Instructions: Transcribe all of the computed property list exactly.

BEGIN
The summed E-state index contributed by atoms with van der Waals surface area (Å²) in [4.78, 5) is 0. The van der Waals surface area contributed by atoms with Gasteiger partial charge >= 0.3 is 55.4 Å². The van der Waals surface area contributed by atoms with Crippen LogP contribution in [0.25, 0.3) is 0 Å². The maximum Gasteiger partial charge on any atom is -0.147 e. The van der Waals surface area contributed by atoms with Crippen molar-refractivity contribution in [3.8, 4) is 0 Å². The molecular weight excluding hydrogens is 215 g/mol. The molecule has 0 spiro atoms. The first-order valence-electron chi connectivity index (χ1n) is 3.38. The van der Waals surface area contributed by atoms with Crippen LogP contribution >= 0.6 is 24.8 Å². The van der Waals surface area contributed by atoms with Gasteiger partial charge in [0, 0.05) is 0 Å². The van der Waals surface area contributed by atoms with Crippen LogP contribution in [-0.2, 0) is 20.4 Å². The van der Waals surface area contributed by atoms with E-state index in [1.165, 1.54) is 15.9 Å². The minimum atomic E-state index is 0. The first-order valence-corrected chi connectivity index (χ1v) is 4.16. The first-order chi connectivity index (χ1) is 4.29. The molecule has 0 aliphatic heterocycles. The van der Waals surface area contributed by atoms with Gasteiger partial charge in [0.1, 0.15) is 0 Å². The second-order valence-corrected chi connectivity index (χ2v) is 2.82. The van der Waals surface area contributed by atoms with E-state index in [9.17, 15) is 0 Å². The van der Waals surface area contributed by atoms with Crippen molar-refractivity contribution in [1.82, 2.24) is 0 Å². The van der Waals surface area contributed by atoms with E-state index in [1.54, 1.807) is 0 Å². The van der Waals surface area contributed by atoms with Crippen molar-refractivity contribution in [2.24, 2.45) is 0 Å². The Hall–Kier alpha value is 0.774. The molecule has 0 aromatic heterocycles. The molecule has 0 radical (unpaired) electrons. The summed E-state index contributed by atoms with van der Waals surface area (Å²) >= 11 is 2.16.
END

The summed E-state index contributed by atoms with van der Waals surface area (Å²) in [4.78, 5) is 0. The van der Waals surface area contributed by atoms with Gasteiger partial charge >= 0.3 is 55.4 Å². The van der Waals surface area contributed by atoms with Crippen LogP contribution in [0.25, 0.3) is 0 Å². The maximum Gasteiger partial charge on any atom is -0.147 e. The van der Waals surface area contributed by atoms with Crippen molar-refractivity contribution in [3.8, 4) is 0 Å². The molecular weight excluding hydrogens is 215 g/mol. The molecule has 0 spiro atoms. The first-order valence-electron chi connectivity index (χ1n) is 3.38. The van der Waals surface area contributed by atoms with Crippen LogP contribution >= 0.6 is 24.8 Å². The van der Waals surface area contributed by atoms with Gasteiger partial charge in [0, 0.05) is 0 Å². The van der Waals surface area contributed by atoms with Crippen LogP contribution in [-0.2, 0) is 20.4 Å². The van der Waals surface area contributed by atoms with E-state index in [1.165, 1.54) is 15.9 Å². The minimum atomic E-state index is 0. The first-order valence-corrected chi connectivity index (χ1v) is 4.16. The first-order chi connectivity index (χ1) is 4.29. The molecule has 0 aliphatic heterocycles. The van der Waals surface area contributed by atoms with Gasteiger partial charge in [0.1, 0.15) is 0 Å². The second-order valence-corrected chi connectivity index (χ2v) is 2.82. The van der Waals surface area contributed by atoms with E-state index in [9.17, 15) is 0 Å². The van der Waals surface area contributed by atoms with Crippen molar-refractivity contribution in [1.82, 2.24) is 0 Å². The van der Waals surface area contributed by atoms with E-state index in [1.54, 1.807) is 0 Å². The van der Waals surface area contributed by atoms with Crippen molar-refractivity contribution in [2.24, 2.45) is 0 Å². The Hall–Kier alpha value is 0.774. The molecule has 0 aromatic heterocycles. The molecule has 0 radical (unpaired) electrons. The summed E-state index contributed by atoms with van der Waals surface area (Å²) >= 11 is 2.16.